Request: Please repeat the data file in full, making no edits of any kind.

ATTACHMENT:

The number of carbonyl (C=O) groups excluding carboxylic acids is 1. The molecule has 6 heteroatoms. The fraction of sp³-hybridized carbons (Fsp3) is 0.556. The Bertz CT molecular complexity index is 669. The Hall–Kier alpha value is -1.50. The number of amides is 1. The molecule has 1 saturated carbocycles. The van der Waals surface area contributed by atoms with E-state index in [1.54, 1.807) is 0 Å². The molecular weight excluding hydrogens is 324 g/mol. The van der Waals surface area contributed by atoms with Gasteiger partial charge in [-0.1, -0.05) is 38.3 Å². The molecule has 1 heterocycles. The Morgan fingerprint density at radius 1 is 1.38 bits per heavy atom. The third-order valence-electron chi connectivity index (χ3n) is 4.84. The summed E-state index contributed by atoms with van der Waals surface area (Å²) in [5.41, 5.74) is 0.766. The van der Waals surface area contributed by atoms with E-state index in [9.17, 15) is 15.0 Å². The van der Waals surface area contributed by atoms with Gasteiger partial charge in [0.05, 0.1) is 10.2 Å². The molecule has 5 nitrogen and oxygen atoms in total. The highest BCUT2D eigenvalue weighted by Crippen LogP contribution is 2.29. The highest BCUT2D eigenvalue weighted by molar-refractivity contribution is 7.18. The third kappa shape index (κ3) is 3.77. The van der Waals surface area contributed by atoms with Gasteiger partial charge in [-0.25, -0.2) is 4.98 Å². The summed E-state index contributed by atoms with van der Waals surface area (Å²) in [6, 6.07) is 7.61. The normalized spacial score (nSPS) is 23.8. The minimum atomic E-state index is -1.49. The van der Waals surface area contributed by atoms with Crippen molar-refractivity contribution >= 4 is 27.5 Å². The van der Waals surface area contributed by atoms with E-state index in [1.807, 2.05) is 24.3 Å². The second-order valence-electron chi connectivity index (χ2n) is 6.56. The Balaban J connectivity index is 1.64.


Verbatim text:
The number of carbonyl (C=O) groups excluding carboxylic acids is 1. The molecule has 6 heteroatoms. The fraction of sp³-hybridized carbons (Fsp3) is 0.556. The Bertz CT molecular complexity index is 669. The Hall–Kier alpha value is -1.50. The number of amides is 1. The molecule has 1 saturated carbocycles. The van der Waals surface area contributed by atoms with E-state index in [1.54, 1.807) is 0 Å². The molecular weight excluding hydrogens is 324 g/mol. The van der Waals surface area contributed by atoms with Gasteiger partial charge in [-0.1, -0.05) is 38.3 Å². The molecule has 1 heterocycles. The Morgan fingerprint density at radius 1 is 1.38 bits per heavy atom. The third-order valence-electron chi connectivity index (χ3n) is 4.84. The summed E-state index contributed by atoms with van der Waals surface area (Å²) in [5.41, 5.74) is 0.766. The van der Waals surface area contributed by atoms with E-state index in [9.17, 15) is 15.0 Å². The van der Waals surface area contributed by atoms with Gasteiger partial charge in [0.05, 0.1) is 10.2 Å². The molecule has 5 nitrogen and oxygen atoms in total. The highest BCUT2D eigenvalue weighted by Crippen LogP contribution is 2.29. The highest BCUT2D eigenvalue weighted by molar-refractivity contribution is 7.18. The third kappa shape index (κ3) is 3.77. The van der Waals surface area contributed by atoms with Gasteiger partial charge in [-0.25, -0.2) is 4.98 Å². The summed E-state index contributed by atoms with van der Waals surface area (Å²) in [6, 6.07) is 7.61. The normalized spacial score (nSPS) is 23.8. The minimum atomic E-state index is -1.49. The van der Waals surface area contributed by atoms with Crippen molar-refractivity contribution >= 4 is 27.5 Å². The van der Waals surface area contributed by atoms with E-state index in [1.807, 2.05) is 24.3 Å². The second-order valence-electron chi connectivity index (χ2n) is 6.56. The Balaban J connectivity index is 1.64.